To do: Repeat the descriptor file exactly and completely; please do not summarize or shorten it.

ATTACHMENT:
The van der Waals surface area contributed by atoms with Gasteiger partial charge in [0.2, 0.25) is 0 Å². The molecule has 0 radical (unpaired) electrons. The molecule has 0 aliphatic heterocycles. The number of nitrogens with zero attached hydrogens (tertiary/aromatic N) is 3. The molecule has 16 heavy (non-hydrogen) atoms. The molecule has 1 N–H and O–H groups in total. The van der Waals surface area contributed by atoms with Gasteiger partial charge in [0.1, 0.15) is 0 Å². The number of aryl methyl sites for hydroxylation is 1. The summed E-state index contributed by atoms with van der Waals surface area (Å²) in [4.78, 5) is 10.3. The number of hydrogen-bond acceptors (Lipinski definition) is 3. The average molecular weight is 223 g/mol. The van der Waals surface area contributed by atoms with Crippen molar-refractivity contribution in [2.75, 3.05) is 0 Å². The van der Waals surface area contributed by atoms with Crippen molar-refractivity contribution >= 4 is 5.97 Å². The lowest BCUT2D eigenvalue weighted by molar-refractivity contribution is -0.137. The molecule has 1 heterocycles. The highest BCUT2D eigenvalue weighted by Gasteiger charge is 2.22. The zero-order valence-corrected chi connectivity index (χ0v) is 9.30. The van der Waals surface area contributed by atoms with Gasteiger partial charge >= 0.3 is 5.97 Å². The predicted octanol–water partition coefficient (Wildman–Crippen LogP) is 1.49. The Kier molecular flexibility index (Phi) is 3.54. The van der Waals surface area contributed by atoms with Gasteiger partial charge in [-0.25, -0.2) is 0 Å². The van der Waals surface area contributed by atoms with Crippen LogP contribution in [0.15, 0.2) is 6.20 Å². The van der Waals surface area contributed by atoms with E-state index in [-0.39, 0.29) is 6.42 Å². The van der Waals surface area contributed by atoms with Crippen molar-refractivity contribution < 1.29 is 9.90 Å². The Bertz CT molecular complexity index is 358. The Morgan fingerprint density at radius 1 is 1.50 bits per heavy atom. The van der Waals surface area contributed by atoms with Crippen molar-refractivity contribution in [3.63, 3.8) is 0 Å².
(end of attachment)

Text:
The van der Waals surface area contributed by atoms with Gasteiger partial charge in [0.2, 0.25) is 0 Å². The molecule has 0 radical (unpaired) electrons. The molecule has 0 aliphatic heterocycles. The number of nitrogens with zero attached hydrogens (tertiary/aromatic N) is 3. The molecule has 16 heavy (non-hydrogen) atoms. The molecule has 1 N–H and O–H groups in total. The van der Waals surface area contributed by atoms with Gasteiger partial charge in [0.1, 0.15) is 0 Å². The number of aryl methyl sites for hydroxylation is 1. The summed E-state index contributed by atoms with van der Waals surface area (Å²) in [4.78, 5) is 10.3. The number of hydrogen-bond acceptors (Lipinski definition) is 3. The average molecular weight is 223 g/mol. The van der Waals surface area contributed by atoms with Crippen molar-refractivity contribution in [2.75, 3.05) is 0 Å². The van der Waals surface area contributed by atoms with Crippen molar-refractivity contribution >= 4 is 5.97 Å². The lowest BCUT2D eigenvalue weighted by molar-refractivity contribution is -0.137. The molecule has 1 heterocycles. The highest BCUT2D eigenvalue weighted by Gasteiger charge is 2.22. The zero-order valence-corrected chi connectivity index (χ0v) is 9.30. The van der Waals surface area contributed by atoms with Gasteiger partial charge >= 0.3 is 5.97 Å². The predicted octanol–water partition coefficient (Wildman–Crippen LogP) is 1.49. The Kier molecular flexibility index (Phi) is 3.54. The van der Waals surface area contributed by atoms with Gasteiger partial charge in [-0.25, -0.2) is 0 Å². The van der Waals surface area contributed by atoms with Crippen LogP contribution in [0.15, 0.2) is 6.20 Å². The van der Waals surface area contributed by atoms with E-state index in [-0.39, 0.29) is 6.42 Å². The van der Waals surface area contributed by atoms with Crippen molar-refractivity contribution < 1.29 is 9.90 Å². The Bertz CT molecular complexity index is 358. The Morgan fingerprint density at radius 1 is 1.50 bits per heavy atom. The van der Waals surface area contributed by atoms with Crippen molar-refractivity contribution in [3.63, 3.8) is 0 Å².